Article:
Sara Slijepcevic is a 22 years old girl from Banja Luka, Bosnia and Herzegovina. She came in Chios Island, Greece at the beginning of August to enjoy her internship in an NGO organization.
She arrived as an intern and member of the world’s biggest student organization – AIESEC. At the end of September she flew back to her city Banja Luka in Bosnia, but before catching the ferry to Athens she agreed to answer a couple of questions about her live in Chios and the experience she had with her internship.
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Hello Sara! Since the time you arrived in Chios, have you experienced any cultural shocks related with the local reality?
No, I did not experience any cultural shock probably because my culture (Serbian/Bosnian) is very similar to Greek culture. People and mentality are also very close. Of course, there are some differences, but that was the interesting part – meeting other culture or at least parts you did not know.
What was your last culture shock actually?
I cannot call it a real cultural shock but maybe my experience from Egypt is close to it. Few years ago I went there with my friend (male) and because it was cheaper that way we decided to share a room which was not that normal for them so we told that we are engaged. Also, it was almost impossible to see Egyptian women in the streets or working anywhere. So that was a bit strange for me, but not the real cultural shock.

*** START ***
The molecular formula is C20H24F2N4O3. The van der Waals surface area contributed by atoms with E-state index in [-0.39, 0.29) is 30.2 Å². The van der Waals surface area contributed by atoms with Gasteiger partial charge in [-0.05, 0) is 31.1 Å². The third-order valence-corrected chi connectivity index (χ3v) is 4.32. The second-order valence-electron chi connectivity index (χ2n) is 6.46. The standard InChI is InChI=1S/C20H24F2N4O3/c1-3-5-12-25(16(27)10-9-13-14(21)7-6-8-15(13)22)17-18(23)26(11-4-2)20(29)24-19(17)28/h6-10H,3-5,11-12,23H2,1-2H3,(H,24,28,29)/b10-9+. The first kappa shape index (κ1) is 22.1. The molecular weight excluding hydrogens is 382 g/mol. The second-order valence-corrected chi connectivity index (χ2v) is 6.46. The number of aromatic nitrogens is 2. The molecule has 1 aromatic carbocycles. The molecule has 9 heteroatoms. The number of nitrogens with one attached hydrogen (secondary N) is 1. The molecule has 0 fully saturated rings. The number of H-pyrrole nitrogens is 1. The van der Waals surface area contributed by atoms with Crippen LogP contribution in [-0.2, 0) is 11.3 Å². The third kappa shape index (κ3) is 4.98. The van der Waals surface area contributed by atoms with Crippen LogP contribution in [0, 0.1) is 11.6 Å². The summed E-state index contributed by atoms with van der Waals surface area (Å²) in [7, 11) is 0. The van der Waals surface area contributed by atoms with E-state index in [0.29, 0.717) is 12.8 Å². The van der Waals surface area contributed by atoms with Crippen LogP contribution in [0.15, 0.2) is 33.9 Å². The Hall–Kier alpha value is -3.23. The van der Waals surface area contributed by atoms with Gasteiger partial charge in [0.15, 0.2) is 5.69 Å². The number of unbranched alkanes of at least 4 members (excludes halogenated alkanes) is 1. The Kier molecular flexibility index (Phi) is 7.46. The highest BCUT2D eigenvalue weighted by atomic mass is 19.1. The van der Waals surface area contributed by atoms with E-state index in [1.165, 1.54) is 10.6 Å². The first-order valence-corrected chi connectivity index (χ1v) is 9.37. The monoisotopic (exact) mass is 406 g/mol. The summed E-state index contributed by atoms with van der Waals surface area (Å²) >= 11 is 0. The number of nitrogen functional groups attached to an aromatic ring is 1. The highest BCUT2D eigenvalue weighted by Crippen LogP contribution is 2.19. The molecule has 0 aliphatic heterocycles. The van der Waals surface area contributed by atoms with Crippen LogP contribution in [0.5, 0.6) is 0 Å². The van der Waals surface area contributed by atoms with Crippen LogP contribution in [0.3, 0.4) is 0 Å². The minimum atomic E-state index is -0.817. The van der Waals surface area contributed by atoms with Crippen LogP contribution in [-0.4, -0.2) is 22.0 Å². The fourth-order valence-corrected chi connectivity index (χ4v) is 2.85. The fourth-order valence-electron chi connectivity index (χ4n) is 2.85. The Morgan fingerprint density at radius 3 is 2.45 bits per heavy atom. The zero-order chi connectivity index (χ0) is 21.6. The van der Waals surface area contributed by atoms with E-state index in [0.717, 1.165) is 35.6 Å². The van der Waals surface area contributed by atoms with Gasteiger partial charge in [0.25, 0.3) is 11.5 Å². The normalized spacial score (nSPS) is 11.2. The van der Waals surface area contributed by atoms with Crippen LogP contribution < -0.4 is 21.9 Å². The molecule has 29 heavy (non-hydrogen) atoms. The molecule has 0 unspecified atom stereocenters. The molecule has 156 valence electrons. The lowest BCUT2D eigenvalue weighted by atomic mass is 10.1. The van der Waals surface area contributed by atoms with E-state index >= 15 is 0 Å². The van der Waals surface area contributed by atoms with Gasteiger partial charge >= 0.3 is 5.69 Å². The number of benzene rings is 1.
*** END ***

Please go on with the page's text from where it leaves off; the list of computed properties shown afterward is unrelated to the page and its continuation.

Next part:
Could you share more details about your internship?
I was working in a gallery in Chios called Calliope Art Space and also as a journalist doing interview with Greek artist who has been born in Chios or who are currently living on the island. My work is still not done because until my staying here I want to make a data base of all art school and artistic associations in Serbia and BiH with my boss.
Can you share something interesting about Bosnia and the live in Banja Luka?
What is interesting for me is mentality – common thing for hot-blooded people who live along the shores of the Mediterranean to be very relaxed and easy going is also not rare for Bosnia. Even though people complain about crises and not having job and money, they are still able to sit for hours having their first morning coffee and just continue the day in the same relaxed mood.
I am not sure I can be objective when talking about Banja Luka, because considering all the bad things and lack of opportunities for young people; I am still in love with my home town! It is a beautiful place with 300.000 inhabitants, full of tree-lined avenues and parks which you have to see in late spring or early summer to understand what I am talking about.
How about your life: are you currently studying, do you have any specific interests?
I am student of Political Sciences Faculty in Banja Luka, department of Journalism and Communications. Think that I am total opposite of a real journalist – I am not curious and nosey at all. Also, I do not talk too much. What I prefer is to listen to others talk. So, I do not know – listening is good for what I will do in life but I have to add also that noisy part to my personality somehow. 🙂
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